This year’s nominations for the 59th Grammy Awards once again showed that diversity is a keyword for the Recording Academy, which is never in any danger of being hit with a #GrammysSoWhite protest.
The top categories include the Grammys’ usual mixture of musical styles, from R&B to pop to country, but they can’t hide an inescapable fact: The center of popular music, as reflected in the Grammy nominations, is hip-hop and its offshoots.
Four of the five most nominated artists — Beyonce, Kayne West, Rihanna and Chance the Rapper — are black; the fifth, Drake, is a Canadian hip-hop artist of mixed race.
Beyonce led the field with nine nominations, while Drake, West and Rihanna got eight and Chance the Rapper got seven. The top white artist, Adele, landed five nominations, tying her with white rapper Tyler Joseph (from Twenty One Pilots).
Yes, the Grammy Awards juries that pick nominees in the top categories — Album of the Year, Record of the Year, Song of the Year and Best New Artist — have been going out of their way in recent years to reflect a variety of styles in those nominations.
This year, that meant country singer Sturgill Simpson’s “A Sailor’s Guide to Earth” made a surprise appearance in the Album of the Year category. And it meant a Best New Artist field that included country-pop singer Kelsea Ballerini, dance music DJs the Chainsmokers, country singer Maren Morris, hip-hop artist Anderson .Paak and an artist whose name explains everything you need to know about his genre, Chance the Rapper.
But black artists dominate the Grammys these days, both in the Rap and R&B categories and in the collaborations and genre-hopping experiments that show up in other categories as well. Beyonce, for example, was nominated in the pop, rock, rap and R&B categories, as well as the music video and general fields; Rihanna is in pop, R&B and urban contemporary.
“As a former musician, I look at the landscape this year and it appears to me that artists are feeling more creative freedom, with more opportunities and more desire to take risks,” Recording Academy President Neil Portnow told TheWrap. “Artists are really wanting to experiment, to be genre-bending, to follow their own music. And the public is up for taking that ride with these artists.”
The Grammy Awards also loosened the rules this year to allow music that was made available only via a streaming platform to be eligible, a change that made Chance the Rapper’s “Coloring Book” eligible.
“We’re not judging technologies or delivery systems,” said Portnow. “We’re judging music as art.”
That judging may have shortchanged a few artists expected to land nominations in the top categories: The late David Bowie received four nominations, but he didn’t make it into the Album of the Year category, where his magnificent and daring swan song “Blackstar” was thought to be a real contender.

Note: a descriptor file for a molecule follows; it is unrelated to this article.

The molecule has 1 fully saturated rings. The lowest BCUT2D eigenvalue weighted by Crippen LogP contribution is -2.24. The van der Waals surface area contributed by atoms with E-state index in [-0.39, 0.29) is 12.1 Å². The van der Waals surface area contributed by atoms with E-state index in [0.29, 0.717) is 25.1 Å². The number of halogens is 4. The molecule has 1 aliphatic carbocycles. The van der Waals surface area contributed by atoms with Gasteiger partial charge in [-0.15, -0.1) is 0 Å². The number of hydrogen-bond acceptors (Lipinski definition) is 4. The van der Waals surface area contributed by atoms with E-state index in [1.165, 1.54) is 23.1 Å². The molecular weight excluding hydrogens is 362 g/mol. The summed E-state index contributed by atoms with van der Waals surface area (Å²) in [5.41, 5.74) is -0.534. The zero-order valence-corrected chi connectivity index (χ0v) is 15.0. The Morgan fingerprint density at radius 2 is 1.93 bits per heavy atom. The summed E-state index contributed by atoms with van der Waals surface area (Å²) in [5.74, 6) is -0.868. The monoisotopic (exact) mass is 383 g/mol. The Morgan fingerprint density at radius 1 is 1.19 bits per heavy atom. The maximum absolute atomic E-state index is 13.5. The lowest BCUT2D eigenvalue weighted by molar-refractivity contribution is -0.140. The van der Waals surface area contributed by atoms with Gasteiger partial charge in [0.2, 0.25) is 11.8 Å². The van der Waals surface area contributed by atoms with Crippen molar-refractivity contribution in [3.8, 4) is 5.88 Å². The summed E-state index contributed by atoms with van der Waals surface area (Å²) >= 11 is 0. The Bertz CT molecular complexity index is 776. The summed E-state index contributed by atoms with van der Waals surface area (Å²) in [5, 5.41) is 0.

Kanye West’s “The Life of Pablo,” Sia’s “This Is Acting,” Rihanna‘s “Anti” and Radiohead’s “A Moon Shaped Pool” also missed out in that category — though Radiohead did land in the delicious Best Alternative Music Album race, which has a decades-spanning lineup that includes old compadres Bowie and Iggy Pop competing against each other, and against much younger inheritors Bon Iver, PJ Harvey and Radiohead.
It wouldn’t be the Grammys without some strange bedfellows like that, and like a Best Traditional Pop Vocal Album category that features the croaky Nobel laureate Bob Dylan, the Gershwin-crooning Willie Nelson, the classically bred vocal cords of Andrea Bocelli and the Broadway-style pop of Barbra Streisand and Josh Groban.
Dylan once famously said that he was as good a singer as Caruso because he could hold his breath three times as long; now we’ll get to see if voters think he’s as good a singer as Bocelli, Streisand and Groban.
Missing from the nominations is Frank Ocean’s acclaimed album “Blonde,” but that couldn’t be helped: Ocean declined to submit his album for Grammy consideration.
“When you’re at the pinnacle of what you do the way we are, you’re never going to have 100 percent buy-in from everybody,” said Portnow. “As we’ve shown in the past, we have tremendous respect for Frank Ocean and his artistry. Whatever his personal thoughts or his agenda is, it’s up to him. We’d rather have him in the mix than not.”
Kanye West, incidentally, threatened to boycott the Grammy Awards if Ocean wasn’t nominated. We’ll see on February 12 if he makes good on that threat.